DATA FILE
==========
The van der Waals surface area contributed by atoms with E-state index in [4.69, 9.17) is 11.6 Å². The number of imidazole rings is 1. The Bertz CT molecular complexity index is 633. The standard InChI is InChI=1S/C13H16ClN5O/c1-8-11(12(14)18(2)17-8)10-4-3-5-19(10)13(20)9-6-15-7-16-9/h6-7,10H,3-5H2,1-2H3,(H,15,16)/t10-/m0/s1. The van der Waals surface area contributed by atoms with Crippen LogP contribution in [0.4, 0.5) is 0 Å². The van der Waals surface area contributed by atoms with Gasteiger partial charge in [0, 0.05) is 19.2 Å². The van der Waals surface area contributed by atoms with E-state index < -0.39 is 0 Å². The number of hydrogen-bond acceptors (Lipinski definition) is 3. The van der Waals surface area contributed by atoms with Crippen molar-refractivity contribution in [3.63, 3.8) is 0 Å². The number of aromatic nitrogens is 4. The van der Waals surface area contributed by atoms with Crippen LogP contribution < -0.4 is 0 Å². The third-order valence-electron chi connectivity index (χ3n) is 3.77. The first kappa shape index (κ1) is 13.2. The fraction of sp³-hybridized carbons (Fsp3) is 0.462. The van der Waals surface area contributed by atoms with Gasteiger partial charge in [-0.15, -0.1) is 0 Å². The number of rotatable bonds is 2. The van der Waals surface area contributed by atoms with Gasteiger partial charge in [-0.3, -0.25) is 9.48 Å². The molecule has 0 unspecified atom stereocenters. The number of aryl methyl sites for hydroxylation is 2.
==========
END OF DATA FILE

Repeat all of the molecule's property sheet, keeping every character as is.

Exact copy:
The van der Waals surface area contributed by atoms with E-state index in [4.69, 9.17) is 11.6 Å². The number of imidazole rings is 1. The Bertz CT molecular complexity index is 633. The standard InChI is InChI=1S/C13H16ClN5O/c1-8-11(12(14)18(2)17-8)10-4-3-5-19(10)13(20)9-6-15-7-16-9/h6-7,10H,3-5H2,1-2H3,(H,15,16)/t10-/m0/s1. The van der Waals surface area contributed by atoms with Crippen LogP contribution in [0.4, 0.5) is 0 Å². The van der Waals surface area contributed by atoms with Gasteiger partial charge in [0, 0.05) is 19.2 Å². The van der Waals surface area contributed by atoms with E-state index < -0.39 is 0 Å². The number of hydrogen-bond acceptors (Lipinski definition) is 3. The van der Waals surface area contributed by atoms with Crippen molar-refractivity contribution in [3.63, 3.8) is 0 Å². The number of aromatic nitrogens is 4. The van der Waals surface area contributed by atoms with Crippen LogP contribution < -0.4 is 0 Å². The third-order valence-electron chi connectivity index (χ3n) is 3.77. The first kappa shape index (κ1) is 13.2. The fraction of sp³-hybridized carbons (Fsp3) is 0.462. The van der Waals surface area contributed by atoms with Gasteiger partial charge in [-0.15, -0.1) is 0 Å². The number of rotatable bonds is 2. The van der Waals surface area contributed by atoms with Gasteiger partial charge in [-0.3, -0.25) is 9.48 Å². The molecule has 0 unspecified atom stereocenters. The number of aryl methyl sites for hydroxylation is 2.